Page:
1946–1947 A Year of Firsts… and Simpler Times Celebrating Montgomery 70th Anniversary Series Part 2 of 2*

Enthusiasm among the first class of 186 students was high during the College’s first semester in 1946, as evidenced by the remarkable list of firsts in the College archives. Students established the first student council and the first yearbook committee—which produced the first edition of the yearbook, Accolade. The same committee coordinated with art students to create the first College seal, still in use today.

Dr. Bernice F. Pierson, founding member of Montgomery Junior College’s full-time faculty, recalled the community’s warm welcome for members of the new junior college.Early students

As the inaugural class of students and faculty turned the calendar to 1947, school spirit and energy for building a first-rate institution stayed strong. By 1947, a Montgomery Symphony Orchestra formed, comprising students and members of the community. It later became affiliated formally with the College (as did the Montgomery County Light Opera Association in the mid-1950s). Pierson’s descriptions of all-College picnics, held at the Meadow Brook Recreation Center in Rock Creek Park, seem particularly quaint:

“The students, faculty, and their families… swinging on the swings, playing baseball, eating gobs of ice cream and singing and singing until dark.”

Looking to improve conditions for his energetic college community, which was borrowing classroom space at Bethesda-Chevy Chase High School and limited to evenings and Saturday courses, Dean Hugh Price acquired two war surplus buildings (BOQs, bachelor officers’ quarters) to house the biology and chemistry labs, faculty and administrative offices, a bookstore, and student lounge. Another small building, provided by the Federal Works Agency, housed the new athletic director Frank Rubini, and an equipment room.

Early studentsIn fall 1947, enrollment doubled as the College added a sophomore class.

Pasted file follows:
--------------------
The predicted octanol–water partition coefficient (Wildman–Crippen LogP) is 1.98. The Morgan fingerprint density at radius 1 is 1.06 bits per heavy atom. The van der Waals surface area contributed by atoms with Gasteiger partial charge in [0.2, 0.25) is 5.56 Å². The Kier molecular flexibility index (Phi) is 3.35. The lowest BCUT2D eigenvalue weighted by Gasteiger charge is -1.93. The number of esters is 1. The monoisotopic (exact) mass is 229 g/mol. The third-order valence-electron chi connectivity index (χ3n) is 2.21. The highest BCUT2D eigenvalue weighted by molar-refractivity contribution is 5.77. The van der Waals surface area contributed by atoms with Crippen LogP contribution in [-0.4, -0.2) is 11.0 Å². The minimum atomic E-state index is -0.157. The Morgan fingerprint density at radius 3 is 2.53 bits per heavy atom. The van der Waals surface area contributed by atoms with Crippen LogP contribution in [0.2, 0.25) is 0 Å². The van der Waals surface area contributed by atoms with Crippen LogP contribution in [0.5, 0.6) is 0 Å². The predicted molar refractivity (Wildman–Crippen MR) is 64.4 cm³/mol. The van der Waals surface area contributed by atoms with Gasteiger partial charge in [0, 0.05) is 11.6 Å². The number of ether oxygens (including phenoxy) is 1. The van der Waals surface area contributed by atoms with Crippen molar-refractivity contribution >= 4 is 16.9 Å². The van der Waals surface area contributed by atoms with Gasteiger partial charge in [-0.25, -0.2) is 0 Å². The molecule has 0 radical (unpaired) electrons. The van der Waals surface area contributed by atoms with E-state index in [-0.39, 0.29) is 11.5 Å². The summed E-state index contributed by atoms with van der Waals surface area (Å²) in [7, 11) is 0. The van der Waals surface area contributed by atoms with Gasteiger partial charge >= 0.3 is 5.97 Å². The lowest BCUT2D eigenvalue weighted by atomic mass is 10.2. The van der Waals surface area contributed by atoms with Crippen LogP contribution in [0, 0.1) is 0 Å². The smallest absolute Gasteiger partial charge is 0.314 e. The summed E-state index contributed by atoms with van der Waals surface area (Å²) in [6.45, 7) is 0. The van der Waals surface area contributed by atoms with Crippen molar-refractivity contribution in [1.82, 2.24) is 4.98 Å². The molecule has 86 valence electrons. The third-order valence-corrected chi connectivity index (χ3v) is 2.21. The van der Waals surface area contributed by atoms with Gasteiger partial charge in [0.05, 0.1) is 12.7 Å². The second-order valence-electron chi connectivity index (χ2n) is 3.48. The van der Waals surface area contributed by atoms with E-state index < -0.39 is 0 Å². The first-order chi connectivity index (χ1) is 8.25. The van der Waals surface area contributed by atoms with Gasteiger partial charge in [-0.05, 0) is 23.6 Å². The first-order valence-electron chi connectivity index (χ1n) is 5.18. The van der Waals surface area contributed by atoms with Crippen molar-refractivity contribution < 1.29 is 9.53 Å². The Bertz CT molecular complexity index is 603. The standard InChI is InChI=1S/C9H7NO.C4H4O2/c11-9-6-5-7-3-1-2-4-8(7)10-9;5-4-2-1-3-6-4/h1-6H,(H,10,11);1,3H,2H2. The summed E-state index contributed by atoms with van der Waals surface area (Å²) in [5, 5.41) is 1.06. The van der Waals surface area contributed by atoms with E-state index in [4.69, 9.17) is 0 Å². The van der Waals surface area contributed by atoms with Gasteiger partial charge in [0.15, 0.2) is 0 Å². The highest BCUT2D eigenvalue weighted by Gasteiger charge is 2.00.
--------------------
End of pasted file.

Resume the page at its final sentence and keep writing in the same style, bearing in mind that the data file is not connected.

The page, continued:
Part-time faculty—professional scientists (some recruited from the National Cancer Institute and the Navy Medical Center), artists, writers, businessmen, and others—proved invaluable to academic outcomes that garnered approval for accreditation by the Middle States Association of Colleges and Secondary Schools by 1950. The credential signaled to the community it had succeeded in establishing an institution that delivered on its promises: to provide higher education on par with four-year schools. The workforce-oriented choices, including secretarial and business, and “technical-occupational” courses provided practical options for a population eager to work and earn college degrees after World War II.

“These were frugal, enterprising years during which the College operated after-school hours in borrowed high school facilities and temporary wooden buildings.”
—William C. Strasser Jr. 1

With the entire national capital region booming after the war, the College was all but assured continued growth. By academic year 1949–1950, enrollment reached 473 students. In the summer of 1950, the Board of Education purchased the Bliss Electrical School in Takoma Park—six buildings on six acres—for $350,000. The move allowed the College to expand programs and services and increase the number of people it served by operating on its own campus for the first time.

Cheerleaders“The pleasant neighborhood setting of the campus, shaded by large and overarching trees, created a comfortable, community-like environment… The campus site was small enough, and the number of students and faculty few enough,” writes Strasser, “that people could readily and naturally interact daily, become acquainted easily, and develop a sense of community and a personal identity on campus.”

MJC continued to grow and branch out through its first 70 years, eventually dropping the “Junior,” dropping football, dropping the yearbook, and dropping programs that no longer met the needs of a changing workforce (e.g., shorthand courses). But among Maryland’s 16 community colleges, it retains its title of “first in the state”—and more importantly, remains rooted in the community. With a budget now in the millions and a student enrollment of 60,000, the College’s next 70 years will likely continue its legacy of innovation and service to all who desire higher education in Montgomery County.

1 “Montgomery College in its Formative Years 1946–1979; William C. Strasser Jr. The Montgomery County Story, Montgomery County Historical Society quarterly. Strasser was the College’s fourth president, from 1966 to 1979.

*This follows a segment published in Insights fall 2016. Read the first segment here.

Photos courtesy of MC Archives

MC College Seal

The College seal features the cupola of Bethesda-Chevy Chase High School and crossed American and Maryland flags, encircled by the institution’s name and date of founding. Seventy years later, the seal remains in use largely unchanged today.

Early campus building in Takoma Park


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